While Doomriders were pretty well-matched to this bill, they'll be a better fit opening for Danzig next month as announced. I don't know if I'll be going to that; it's probably in Rock and Shock, and there's several other really good gigs elsewhere around then. And, also, there is no guarantee that Glenn will get punched out on stage by some hardcore dude whose band will afterwards be remembered solely for said kapow. ;P
Municipal Waste [6.5/7]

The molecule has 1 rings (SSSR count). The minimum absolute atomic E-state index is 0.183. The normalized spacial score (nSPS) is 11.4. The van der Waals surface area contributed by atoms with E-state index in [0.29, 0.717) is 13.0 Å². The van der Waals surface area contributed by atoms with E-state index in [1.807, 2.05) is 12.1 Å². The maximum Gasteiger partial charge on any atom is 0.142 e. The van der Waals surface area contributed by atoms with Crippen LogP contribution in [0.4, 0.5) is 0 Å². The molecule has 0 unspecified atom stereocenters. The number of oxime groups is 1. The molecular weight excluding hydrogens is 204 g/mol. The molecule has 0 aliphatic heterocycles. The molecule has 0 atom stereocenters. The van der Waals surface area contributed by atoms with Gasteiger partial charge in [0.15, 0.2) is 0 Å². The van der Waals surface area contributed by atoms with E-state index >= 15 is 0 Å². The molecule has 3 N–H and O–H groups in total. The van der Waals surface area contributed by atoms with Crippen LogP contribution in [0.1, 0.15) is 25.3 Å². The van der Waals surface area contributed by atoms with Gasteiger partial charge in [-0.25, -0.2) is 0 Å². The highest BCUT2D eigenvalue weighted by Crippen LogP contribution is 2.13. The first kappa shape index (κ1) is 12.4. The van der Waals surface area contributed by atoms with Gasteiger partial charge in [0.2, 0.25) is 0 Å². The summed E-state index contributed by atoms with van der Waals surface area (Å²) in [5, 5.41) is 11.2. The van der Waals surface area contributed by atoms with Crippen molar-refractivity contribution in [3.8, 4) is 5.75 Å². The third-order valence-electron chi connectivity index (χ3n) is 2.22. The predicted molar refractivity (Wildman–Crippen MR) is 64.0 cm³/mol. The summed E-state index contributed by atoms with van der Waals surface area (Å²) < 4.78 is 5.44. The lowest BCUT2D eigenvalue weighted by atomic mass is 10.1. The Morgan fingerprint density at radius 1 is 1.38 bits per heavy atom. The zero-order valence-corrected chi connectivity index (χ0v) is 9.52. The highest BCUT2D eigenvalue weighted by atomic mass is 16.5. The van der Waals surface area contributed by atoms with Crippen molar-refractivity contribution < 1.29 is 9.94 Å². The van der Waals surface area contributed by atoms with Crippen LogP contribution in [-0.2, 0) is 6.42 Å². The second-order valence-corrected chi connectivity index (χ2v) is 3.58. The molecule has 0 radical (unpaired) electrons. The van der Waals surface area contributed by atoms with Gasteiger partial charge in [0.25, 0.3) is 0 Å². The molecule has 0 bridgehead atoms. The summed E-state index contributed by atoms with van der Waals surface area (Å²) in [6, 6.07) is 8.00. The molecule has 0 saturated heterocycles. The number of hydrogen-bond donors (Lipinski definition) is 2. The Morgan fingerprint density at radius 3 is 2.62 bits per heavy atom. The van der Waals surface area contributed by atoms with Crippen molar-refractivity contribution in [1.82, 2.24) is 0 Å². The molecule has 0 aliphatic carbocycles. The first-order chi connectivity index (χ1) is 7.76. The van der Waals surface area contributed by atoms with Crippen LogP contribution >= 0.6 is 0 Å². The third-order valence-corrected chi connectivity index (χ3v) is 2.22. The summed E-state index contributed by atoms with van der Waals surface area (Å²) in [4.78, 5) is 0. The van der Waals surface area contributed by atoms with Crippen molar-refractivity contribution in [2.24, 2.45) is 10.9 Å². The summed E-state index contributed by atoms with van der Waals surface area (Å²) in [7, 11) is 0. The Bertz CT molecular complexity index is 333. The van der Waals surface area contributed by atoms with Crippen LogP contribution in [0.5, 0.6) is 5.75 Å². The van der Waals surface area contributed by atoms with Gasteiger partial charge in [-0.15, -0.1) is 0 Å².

When you go to a Municipal Waste show, you have a fairly good idea of what you're going to get: old-school crossover thrash, sick circle pits, pileups, injuries, and dudes crowdsurfing on boogie boards. Only the last was missing, as the surfers and divers had to go it unaided, perhaps because of the dickish Middle East security taking the band's boards away back in February. They got most of everyone's personal favorites (among mine, no "Guilty of Being Tight", but yes, "Drunk As Shit", "Sweet Attack", and "I Want To Kill The President"), and for those who missed something, there was no shortage of opportunities to work out aggression up front. Nobody dove off the upper balcony (though one kid was ejected for attempting), which was probably just as well, as there were a bunch of people just diving off the stage who were being unevenly caught and sliding in weird directions down to the floor; fortunately, injuries were minimal and most people just had a thrashing good time. When they finally turned the lights back on and started getting the doods who flowed over the barrier on "Bangover" to jump back down off the stage, though, it was barely ten o'clock, and there are probably others out there besides me who thought it might have gone on for a few songs more. The set kicked ass, but as always, you always want more.